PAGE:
You also have to be prepared for the chance that you could get a high stick right near your eye.
It's not that hockey players are out to deliberately injure others in the majority of cases. It's just a part of the game.
It also adds something that most sports do not. Fighting is not tolerated in the NFL, for example, and NBA players aren't known to challenge opponents to a fistfight at center court.
The physical element of hockey gets fans and players even more involved in the game.
Fighting can occur at any time during a hockey game.
Two players may pretend to be taking an opening faceoff, but as soon as the puck drops, they drop their gloves and helmets and start throwing punches.
It can also occur in the heat of a battle as an enforcer stands up for a teammate who took an unnecessary hit. A player may also decide to fight if his team is falling behind and needs a wake-up call.
In some cases, it involves pretty much everyone on both teams squaring off. This leads to extremely shortened benches and box scores that are longer than some rap sheets when looking at penalty minutes totals.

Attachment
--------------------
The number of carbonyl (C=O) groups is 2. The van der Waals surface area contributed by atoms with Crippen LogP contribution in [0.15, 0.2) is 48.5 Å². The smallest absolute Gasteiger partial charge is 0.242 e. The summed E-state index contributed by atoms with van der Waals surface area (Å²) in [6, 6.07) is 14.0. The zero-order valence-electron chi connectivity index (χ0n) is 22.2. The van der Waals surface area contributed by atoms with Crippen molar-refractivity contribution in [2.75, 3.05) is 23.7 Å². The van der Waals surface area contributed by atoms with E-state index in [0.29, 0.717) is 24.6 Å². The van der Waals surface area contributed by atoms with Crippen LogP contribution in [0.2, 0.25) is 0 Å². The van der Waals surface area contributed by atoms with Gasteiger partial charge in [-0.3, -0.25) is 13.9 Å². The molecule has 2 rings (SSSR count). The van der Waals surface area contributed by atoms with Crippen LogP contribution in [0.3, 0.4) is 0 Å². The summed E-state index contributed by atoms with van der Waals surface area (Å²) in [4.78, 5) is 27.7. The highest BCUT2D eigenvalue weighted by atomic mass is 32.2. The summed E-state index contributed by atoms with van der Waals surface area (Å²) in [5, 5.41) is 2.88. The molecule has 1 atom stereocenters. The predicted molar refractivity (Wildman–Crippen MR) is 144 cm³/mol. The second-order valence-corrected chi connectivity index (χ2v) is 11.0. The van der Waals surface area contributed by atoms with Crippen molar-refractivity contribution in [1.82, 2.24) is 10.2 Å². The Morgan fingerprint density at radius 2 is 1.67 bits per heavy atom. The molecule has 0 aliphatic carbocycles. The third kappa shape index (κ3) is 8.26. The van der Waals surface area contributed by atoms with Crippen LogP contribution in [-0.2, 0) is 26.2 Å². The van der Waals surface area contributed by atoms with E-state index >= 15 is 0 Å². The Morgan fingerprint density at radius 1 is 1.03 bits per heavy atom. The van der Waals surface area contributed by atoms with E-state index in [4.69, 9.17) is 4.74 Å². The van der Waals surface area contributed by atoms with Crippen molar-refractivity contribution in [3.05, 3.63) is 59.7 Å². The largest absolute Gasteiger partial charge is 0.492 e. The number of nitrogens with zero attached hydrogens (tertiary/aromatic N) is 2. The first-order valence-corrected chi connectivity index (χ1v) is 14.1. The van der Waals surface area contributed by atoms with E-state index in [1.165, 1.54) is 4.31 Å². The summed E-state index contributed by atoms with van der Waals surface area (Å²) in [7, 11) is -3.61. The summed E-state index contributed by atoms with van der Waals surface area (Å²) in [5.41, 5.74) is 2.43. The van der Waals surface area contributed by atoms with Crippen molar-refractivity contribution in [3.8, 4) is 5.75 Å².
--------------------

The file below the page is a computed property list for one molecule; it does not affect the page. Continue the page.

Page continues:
Fans especially love take downs in a fight, and these are likely to draw standing ovations.
Most teams have a player who is there to take care of the tough stuff, but not many players are afraid to drop the gloves.
Having two players fight is great entertainment.
But what fans love more is when the goalies get involved.
When the five skates from each team are busy pushing and shoving, goalies usually stand in their crease and watch the spectacle unfold.
But sometimes, they get involved. All it takes is one of them dropping their gloves or coming out of their net towards center ice, and the two netminders show they can throw punches just like the rest of their teammates.
Yes, goalies get thrown out of the game for fighting, which is why it isn't a common occurrence.
The rarity and the twisted humor of a goalie fight makes it worth watching.
Penalty shots are awarded in hockey when a player is taken down on a breakaway.
The referee awards the player the opportunity to go in all alone on the opposing goaltender to score and give their team an extra boost.
The success rate on penalty shots is not that high, but like goalie fights, they are one of the things you don't get to see every night.
Fans go nuts when a penalty shot is awarded, and many will even stand up to add extra excitement.
While other sports leagues allow a certain amount of timeouts per half or per quarter, the NHL does things a little different.
Each team gets one 30-second timeout during the game. Once that's used, they can't huddle up to discuss anything unless it's during a TV timeout or intermission or some sort of other break.